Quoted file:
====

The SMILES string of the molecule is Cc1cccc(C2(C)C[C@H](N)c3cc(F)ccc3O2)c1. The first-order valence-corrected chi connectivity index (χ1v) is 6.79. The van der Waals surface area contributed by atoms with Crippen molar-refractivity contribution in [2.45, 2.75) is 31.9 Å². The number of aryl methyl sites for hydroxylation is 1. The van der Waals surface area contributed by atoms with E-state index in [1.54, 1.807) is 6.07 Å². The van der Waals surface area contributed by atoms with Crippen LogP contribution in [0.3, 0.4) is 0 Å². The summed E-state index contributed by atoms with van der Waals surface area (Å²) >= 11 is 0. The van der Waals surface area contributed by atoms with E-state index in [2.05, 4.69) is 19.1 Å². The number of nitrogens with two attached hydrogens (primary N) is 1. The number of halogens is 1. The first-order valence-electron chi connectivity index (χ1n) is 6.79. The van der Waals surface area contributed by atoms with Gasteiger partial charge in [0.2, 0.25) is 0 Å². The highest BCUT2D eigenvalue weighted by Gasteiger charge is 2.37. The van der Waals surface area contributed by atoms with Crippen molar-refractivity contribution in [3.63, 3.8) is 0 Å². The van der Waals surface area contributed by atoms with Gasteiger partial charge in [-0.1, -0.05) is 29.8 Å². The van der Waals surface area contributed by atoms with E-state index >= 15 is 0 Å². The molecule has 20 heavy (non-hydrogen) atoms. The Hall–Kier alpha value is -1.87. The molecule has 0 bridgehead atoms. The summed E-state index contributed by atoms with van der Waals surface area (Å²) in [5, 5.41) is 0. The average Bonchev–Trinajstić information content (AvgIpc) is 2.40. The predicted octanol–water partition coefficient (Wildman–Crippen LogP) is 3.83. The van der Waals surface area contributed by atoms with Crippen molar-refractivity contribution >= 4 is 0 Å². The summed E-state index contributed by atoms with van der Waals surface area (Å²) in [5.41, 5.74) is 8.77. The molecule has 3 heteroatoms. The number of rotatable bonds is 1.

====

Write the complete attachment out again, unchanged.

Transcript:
The SMILES string of the molecule is Cc1cccc(C2(C)C[C@H](N)c3cc(F)ccc3O2)c1. The first-order valence-corrected chi connectivity index (χ1v) is 6.79. The van der Waals surface area contributed by atoms with Crippen molar-refractivity contribution in [2.45, 2.75) is 31.9 Å². The number of aryl methyl sites for hydroxylation is 1. The van der Waals surface area contributed by atoms with E-state index in [1.54, 1.807) is 6.07 Å². The van der Waals surface area contributed by atoms with Crippen LogP contribution in [0.3, 0.4) is 0 Å². The summed E-state index contributed by atoms with van der Waals surface area (Å²) >= 11 is 0. The van der Waals surface area contributed by atoms with E-state index in [2.05, 4.69) is 19.1 Å². The number of nitrogens with two attached hydrogens (primary N) is 1. The number of halogens is 1. The first-order valence-electron chi connectivity index (χ1n) is 6.79. The van der Waals surface area contributed by atoms with Gasteiger partial charge in [0.2, 0.25) is 0 Å². The highest BCUT2D eigenvalue weighted by Gasteiger charge is 2.37. The van der Waals surface area contributed by atoms with Crippen molar-refractivity contribution in [3.63, 3.8) is 0 Å². The van der Waals surface area contributed by atoms with Gasteiger partial charge in [-0.1, -0.05) is 29.8 Å². The van der Waals surface area contributed by atoms with E-state index >= 15 is 0 Å². The molecule has 20 heavy (non-hydrogen) atoms. The Hall–Kier alpha value is -1.87. The molecule has 0 bridgehead atoms. The summed E-state index contributed by atoms with van der Waals surface area (Å²) in [5, 5.41) is 0. The average Bonchev–Trinajstić information content (AvgIpc) is 2.40. The predicted octanol–water partition coefficient (Wildman–Crippen LogP) is 3.83. The van der Waals surface area contributed by atoms with Crippen molar-refractivity contribution >= 4 is 0 Å². The summed E-state index contributed by atoms with van der Waals surface area (Å²) in [5.41, 5.74) is 8.77. The molecule has 3 heteroatoms. The number of rotatable bonds is 1.